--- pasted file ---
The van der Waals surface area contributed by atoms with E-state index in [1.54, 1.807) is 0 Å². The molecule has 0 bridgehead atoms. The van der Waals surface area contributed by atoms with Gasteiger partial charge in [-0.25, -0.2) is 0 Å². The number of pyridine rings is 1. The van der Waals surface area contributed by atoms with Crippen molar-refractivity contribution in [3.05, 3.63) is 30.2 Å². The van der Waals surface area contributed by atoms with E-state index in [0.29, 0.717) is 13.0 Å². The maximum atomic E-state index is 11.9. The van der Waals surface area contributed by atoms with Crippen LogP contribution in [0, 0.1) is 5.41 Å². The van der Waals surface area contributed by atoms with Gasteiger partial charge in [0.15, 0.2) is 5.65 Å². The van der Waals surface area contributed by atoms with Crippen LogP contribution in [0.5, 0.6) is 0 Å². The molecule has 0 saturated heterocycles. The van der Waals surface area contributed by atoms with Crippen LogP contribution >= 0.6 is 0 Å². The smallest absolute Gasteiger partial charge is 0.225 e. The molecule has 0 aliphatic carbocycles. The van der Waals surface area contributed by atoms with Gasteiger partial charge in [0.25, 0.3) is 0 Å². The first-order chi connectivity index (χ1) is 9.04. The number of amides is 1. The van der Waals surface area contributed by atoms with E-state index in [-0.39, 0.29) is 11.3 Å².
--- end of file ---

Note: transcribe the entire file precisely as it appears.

The van der Waals surface area contributed by atoms with E-state index in [1.54, 1.807) is 0 Å². The molecule has 0 bridgehead atoms. The van der Waals surface area contributed by atoms with Gasteiger partial charge in [-0.25, -0.2) is 0 Å². The number of pyridine rings is 1. The van der Waals surface area contributed by atoms with Crippen molar-refractivity contribution in [3.05, 3.63) is 30.2 Å². The van der Waals surface area contributed by atoms with E-state index in [0.29, 0.717) is 13.0 Å². The maximum atomic E-state index is 11.9. The van der Waals surface area contributed by atoms with Crippen LogP contribution in [0, 0.1) is 5.41 Å². The van der Waals surface area contributed by atoms with Gasteiger partial charge in [0.15, 0.2) is 5.65 Å². The van der Waals surface area contributed by atoms with Crippen LogP contribution in [0.5, 0.6) is 0 Å². The molecule has 0 saturated heterocycles. The van der Waals surface area contributed by atoms with Crippen LogP contribution >= 0.6 is 0 Å². The smallest absolute Gasteiger partial charge is 0.225 e. The molecule has 0 aliphatic carbocycles. The van der Waals surface area contributed by atoms with Gasteiger partial charge in [0.25, 0.3) is 0 Å². The first-order chi connectivity index (χ1) is 9.04. The number of amides is 1. The van der Waals surface area contributed by atoms with E-state index in [-0.39, 0.29) is 11.3 Å².